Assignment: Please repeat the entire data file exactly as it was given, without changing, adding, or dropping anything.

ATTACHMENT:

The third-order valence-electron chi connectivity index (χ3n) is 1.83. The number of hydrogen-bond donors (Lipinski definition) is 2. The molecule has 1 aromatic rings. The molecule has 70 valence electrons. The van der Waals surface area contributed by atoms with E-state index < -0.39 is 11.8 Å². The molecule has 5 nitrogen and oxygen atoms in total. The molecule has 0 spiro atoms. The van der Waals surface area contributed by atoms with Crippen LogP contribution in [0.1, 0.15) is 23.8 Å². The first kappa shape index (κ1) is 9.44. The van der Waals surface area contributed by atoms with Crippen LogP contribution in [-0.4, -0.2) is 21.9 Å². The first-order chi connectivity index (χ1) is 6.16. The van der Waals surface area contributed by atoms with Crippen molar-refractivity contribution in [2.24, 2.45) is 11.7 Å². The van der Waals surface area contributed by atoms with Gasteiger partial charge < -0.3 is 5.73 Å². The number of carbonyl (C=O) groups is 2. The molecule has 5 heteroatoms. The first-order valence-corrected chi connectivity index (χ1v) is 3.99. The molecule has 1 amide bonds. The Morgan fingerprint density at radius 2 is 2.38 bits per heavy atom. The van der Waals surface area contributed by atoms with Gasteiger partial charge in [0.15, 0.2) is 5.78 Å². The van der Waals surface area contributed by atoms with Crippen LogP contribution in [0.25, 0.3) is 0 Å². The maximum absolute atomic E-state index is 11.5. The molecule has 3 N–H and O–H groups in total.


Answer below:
The third-order valence-electron chi connectivity index (χ3n) is 1.83. The number of hydrogen-bond donors (Lipinski definition) is 2. The molecule has 1 aromatic rings. The molecule has 70 valence electrons. The van der Waals surface area contributed by atoms with E-state index < -0.39 is 11.8 Å². The molecule has 5 nitrogen and oxygen atoms in total. The molecule has 0 spiro atoms. The van der Waals surface area contributed by atoms with Crippen LogP contribution in [0.1, 0.15) is 23.8 Å². The first kappa shape index (κ1) is 9.44. The van der Waals surface area contributed by atoms with Crippen LogP contribution in [-0.4, -0.2) is 21.9 Å². The first-order chi connectivity index (χ1) is 6.16. The van der Waals surface area contributed by atoms with Crippen molar-refractivity contribution in [2.24, 2.45) is 11.7 Å². The van der Waals surface area contributed by atoms with Gasteiger partial charge < -0.3 is 5.73 Å². The number of carbonyl (C=O) groups is 2. The molecule has 5 heteroatoms. The first-order valence-corrected chi connectivity index (χ1v) is 3.99. The molecule has 1 amide bonds. The Morgan fingerprint density at radius 2 is 2.38 bits per heavy atom. The van der Waals surface area contributed by atoms with Gasteiger partial charge in [0.15, 0.2) is 5.78 Å². The van der Waals surface area contributed by atoms with Crippen LogP contribution in [0.25, 0.3) is 0 Å². The maximum absolute atomic E-state index is 11.5. The molecule has 3 N–H and O–H groups in total.